In a world where the fashion industry is constantly under pressure to be more sustainable, secondary raw materials are becoming an increasingly important part of the equation.
What are SRMs? And what benefits do they bring to fashion companies?
Secondary Raw Materials (SRMs)
Secondary raw materials are obtained from raw material processing waste or end-of-life products that are recovered and treated in special facilities. The European Waste Framework Directive (2008/98/EC) designates SRMs as those materials and products that can be used as raw materials through reuse, recycling, or rehabilitation. Within a country's economy, secondary raw materials are marketed in the same way as virgin raw materials.
So, SRMs are materials that have already been used in a previous product cycle, then collected and processed for reuse. Their key benefit is that they require fewer resources to produce than their primary raw materials, making them more sustainable.
Some examples of SRMs in fashion are:
- fabrics: recycled cotton, cashmere, wool, denim but also recycled polyester or tencel;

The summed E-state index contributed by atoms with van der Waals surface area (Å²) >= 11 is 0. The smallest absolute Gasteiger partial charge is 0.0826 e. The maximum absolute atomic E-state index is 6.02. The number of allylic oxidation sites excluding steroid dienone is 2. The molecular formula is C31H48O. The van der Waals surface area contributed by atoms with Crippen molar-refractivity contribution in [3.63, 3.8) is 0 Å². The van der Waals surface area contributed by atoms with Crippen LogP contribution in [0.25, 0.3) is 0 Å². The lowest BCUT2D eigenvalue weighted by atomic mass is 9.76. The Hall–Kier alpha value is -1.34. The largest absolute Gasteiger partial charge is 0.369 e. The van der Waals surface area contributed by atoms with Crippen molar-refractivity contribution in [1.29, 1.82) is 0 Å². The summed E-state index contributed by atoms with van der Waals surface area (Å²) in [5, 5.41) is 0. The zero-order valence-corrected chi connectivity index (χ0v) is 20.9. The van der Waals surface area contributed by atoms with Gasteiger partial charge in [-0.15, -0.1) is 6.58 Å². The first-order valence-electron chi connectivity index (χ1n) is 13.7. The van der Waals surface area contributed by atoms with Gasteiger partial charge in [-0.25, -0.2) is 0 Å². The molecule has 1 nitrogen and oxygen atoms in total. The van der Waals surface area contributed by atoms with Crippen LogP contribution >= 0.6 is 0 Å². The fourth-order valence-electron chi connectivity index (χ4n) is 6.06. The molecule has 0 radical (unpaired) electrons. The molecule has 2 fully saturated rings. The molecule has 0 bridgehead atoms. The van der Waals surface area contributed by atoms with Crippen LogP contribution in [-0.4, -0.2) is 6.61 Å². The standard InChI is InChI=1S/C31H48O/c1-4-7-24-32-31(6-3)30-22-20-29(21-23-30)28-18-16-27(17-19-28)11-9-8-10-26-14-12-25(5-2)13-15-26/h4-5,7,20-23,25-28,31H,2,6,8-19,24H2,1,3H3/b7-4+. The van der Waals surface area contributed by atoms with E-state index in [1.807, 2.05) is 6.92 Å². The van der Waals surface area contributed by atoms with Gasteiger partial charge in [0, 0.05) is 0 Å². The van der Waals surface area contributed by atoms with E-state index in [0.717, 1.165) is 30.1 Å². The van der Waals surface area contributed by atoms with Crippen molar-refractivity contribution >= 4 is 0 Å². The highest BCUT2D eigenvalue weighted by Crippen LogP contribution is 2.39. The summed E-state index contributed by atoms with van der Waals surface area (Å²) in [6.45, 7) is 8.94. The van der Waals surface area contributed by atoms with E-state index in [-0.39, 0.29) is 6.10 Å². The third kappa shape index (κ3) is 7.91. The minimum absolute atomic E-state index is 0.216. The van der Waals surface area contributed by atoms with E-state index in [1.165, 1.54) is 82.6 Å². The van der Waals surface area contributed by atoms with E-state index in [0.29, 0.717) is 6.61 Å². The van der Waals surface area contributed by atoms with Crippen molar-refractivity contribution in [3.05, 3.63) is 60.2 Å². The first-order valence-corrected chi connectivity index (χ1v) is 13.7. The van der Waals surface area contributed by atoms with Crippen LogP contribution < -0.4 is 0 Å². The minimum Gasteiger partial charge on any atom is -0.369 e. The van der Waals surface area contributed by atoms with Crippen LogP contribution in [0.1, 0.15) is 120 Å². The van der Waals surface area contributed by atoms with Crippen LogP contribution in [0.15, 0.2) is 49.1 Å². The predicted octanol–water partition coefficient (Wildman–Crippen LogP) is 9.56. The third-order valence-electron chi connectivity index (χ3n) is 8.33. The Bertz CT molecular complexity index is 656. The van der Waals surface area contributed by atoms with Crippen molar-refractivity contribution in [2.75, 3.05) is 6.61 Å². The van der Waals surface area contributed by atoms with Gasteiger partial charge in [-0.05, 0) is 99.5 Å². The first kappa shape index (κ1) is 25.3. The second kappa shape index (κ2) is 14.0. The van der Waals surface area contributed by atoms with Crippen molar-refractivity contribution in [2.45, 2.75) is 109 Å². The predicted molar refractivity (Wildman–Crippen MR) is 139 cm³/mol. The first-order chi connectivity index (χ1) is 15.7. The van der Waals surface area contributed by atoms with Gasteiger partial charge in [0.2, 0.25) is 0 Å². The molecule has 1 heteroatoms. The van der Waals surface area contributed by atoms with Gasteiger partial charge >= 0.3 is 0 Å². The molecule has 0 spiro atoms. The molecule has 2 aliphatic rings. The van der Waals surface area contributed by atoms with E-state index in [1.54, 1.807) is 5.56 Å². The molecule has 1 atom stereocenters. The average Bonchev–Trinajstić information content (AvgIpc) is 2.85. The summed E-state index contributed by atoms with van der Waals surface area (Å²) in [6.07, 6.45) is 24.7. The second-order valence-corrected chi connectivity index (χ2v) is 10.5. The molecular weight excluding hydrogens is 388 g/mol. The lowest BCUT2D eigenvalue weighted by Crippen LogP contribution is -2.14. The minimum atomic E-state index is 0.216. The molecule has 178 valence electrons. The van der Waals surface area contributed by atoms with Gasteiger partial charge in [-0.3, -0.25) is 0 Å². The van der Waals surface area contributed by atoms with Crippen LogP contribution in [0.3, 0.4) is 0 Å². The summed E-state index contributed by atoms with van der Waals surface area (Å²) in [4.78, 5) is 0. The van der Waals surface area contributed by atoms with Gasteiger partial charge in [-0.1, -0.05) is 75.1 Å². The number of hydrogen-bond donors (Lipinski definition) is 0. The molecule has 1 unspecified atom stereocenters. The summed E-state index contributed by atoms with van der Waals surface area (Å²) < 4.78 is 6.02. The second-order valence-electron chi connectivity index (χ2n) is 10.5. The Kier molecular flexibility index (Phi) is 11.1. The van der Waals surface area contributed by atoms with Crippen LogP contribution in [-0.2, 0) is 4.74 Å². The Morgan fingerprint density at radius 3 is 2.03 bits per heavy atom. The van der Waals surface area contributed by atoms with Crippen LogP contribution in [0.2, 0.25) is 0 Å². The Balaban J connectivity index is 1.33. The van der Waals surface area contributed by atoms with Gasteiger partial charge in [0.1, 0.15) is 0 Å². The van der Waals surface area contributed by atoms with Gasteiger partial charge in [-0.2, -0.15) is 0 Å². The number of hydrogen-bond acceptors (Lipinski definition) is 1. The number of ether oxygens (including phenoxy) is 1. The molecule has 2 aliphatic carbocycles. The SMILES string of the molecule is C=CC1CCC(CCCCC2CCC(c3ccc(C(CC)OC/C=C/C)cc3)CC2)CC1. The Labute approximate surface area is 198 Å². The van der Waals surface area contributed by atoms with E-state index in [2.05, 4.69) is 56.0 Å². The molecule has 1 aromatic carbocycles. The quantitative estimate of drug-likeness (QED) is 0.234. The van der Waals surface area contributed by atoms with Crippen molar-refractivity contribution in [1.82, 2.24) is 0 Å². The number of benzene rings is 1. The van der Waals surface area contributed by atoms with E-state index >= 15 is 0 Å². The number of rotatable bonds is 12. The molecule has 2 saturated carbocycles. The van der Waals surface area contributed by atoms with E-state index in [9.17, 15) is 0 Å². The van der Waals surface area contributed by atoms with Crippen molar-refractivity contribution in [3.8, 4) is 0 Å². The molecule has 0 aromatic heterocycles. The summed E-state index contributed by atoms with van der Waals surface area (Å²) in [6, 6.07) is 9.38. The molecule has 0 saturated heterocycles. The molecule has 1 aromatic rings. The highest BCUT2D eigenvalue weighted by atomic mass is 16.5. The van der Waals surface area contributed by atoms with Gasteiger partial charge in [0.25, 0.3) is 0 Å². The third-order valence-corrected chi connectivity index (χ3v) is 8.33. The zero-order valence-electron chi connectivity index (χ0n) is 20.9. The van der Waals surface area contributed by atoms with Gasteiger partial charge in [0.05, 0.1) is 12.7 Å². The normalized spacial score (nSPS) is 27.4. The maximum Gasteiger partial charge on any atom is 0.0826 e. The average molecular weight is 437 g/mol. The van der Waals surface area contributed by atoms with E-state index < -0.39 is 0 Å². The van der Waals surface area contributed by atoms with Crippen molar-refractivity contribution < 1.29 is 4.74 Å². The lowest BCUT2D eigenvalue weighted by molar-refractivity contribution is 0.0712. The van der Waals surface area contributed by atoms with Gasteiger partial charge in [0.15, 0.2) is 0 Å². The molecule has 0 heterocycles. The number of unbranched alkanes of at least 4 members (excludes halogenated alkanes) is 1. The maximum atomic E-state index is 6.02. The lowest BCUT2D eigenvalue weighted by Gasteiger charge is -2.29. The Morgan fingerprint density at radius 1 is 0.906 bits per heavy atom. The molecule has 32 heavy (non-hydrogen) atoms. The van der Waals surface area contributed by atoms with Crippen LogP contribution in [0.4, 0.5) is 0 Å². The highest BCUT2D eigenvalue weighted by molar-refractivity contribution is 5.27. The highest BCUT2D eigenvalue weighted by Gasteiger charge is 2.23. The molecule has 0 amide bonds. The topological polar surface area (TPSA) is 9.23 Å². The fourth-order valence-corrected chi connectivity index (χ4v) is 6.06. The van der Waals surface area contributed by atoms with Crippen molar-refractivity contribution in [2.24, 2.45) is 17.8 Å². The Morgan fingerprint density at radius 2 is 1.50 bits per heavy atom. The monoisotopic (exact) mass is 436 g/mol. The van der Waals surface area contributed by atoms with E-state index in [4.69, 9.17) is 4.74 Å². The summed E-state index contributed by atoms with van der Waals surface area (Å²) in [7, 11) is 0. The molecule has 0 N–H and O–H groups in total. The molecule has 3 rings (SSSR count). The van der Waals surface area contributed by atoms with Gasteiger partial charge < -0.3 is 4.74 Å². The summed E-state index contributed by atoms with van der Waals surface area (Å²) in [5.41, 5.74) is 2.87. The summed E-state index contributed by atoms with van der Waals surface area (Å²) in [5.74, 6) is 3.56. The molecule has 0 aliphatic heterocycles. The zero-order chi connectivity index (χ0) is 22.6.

- accessories: upcycled buttons and zippers;
- materials coming from other industries: recycled plastic or rubber.
Regarding textile SRMs, we can divide them into two categories:
- Pre-consumer textile waste, such as offcuts from factories or post-manufacturing leftovers.
- Post-consumer textile waste, such as clothes collected for recycling from second-hand shops, charity organisations, and consumers.
An example could be Brazilian sunglasses start-up Preza which makes its products from the wood chip waste recovered from luxury furniture production. Orange Fiber, an Italian company which has patented the pulp production process for citrus by-products, to produce the first-ever TENCEL™ branded lyocell fibre made of orange and wood pulp was adopted by Salvatore Ferragamo for their Maison homewear line.